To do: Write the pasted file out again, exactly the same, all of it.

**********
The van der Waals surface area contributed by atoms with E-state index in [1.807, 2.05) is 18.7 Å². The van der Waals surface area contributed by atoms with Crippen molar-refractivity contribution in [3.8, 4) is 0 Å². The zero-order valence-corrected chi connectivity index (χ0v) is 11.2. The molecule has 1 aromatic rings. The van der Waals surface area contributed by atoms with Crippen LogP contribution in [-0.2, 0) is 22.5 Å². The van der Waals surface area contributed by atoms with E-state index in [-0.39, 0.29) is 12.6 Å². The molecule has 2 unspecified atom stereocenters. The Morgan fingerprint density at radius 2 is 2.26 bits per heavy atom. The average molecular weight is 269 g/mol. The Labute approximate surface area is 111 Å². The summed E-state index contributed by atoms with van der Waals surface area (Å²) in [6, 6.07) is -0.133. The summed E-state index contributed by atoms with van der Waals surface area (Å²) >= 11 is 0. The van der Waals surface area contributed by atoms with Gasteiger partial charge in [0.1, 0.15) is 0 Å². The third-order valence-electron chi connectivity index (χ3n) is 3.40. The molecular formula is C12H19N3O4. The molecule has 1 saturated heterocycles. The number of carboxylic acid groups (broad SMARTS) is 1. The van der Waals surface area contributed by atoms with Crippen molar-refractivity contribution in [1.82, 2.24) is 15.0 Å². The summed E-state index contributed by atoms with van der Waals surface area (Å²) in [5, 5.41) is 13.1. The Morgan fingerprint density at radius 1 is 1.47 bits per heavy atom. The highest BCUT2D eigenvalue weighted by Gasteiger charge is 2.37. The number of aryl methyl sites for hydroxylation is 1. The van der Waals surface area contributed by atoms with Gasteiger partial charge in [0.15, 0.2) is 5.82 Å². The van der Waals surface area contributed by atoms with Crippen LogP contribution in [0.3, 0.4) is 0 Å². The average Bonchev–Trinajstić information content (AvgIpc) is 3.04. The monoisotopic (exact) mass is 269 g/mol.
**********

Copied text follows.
The van der Waals surface area contributed by atoms with E-state index in [1.807, 2.05) is 18.7 Å². The van der Waals surface area contributed by atoms with Crippen molar-refractivity contribution in [3.8, 4) is 0 Å². The zero-order valence-corrected chi connectivity index (χ0v) is 11.2. The molecule has 1 aromatic rings. The van der Waals surface area contributed by atoms with Crippen LogP contribution in [-0.2, 0) is 22.5 Å². The van der Waals surface area contributed by atoms with E-state index in [-0.39, 0.29) is 12.6 Å². The molecule has 2 unspecified atom stereocenters. The Morgan fingerprint density at radius 2 is 2.26 bits per heavy atom. The average molecular weight is 269 g/mol. The Labute approximate surface area is 111 Å². The summed E-state index contributed by atoms with van der Waals surface area (Å²) in [6, 6.07) is -0.133. The summed E-state index contributed by atoms with van der Waals surface area (Å²) >= 11 is 0. The van der Waals surface area contributed by atoms with Gasteiger partial charge in [0.1, 0.15) is 0 Å². The third-order valence-electron chi connectivity index (χ3n) is 3.40. The molecular formula is C12H19N3O4. The molecule has 1 saturated heterocycles. The number of carboxylic acid groups (broad SMARTS) is 1. The van der Waals surface area contributed by atoms with Crippen molar-refractivity contribution in [1.82, 2.24) is 15.0 Å². The summed E-state index contributed by atoms with van der Waals surface area (Å²) in [5, 5.41) is 13.1. The Morgan fingerprint density at radius 1 is 1.47 bits per heavy atom. The highest BCUT2D eigenvalue weighted by Gasteiger charge is 2.37. The number of aryl methyl sites for hydroxylation is 1. The van der Waals surface area contributed by atoms with Gasteiger partial charge in [0.15, 0.2) is 5.82 Å². The van der Waals surface area contributed by atoms with Crippen LogP contribution in [0.3, 0.4) is 0 Å². The average Bonchev–Trinajstić information content (AvgIpc) is 3.04. The monoisotopic (exact) mass is 269 g/mol.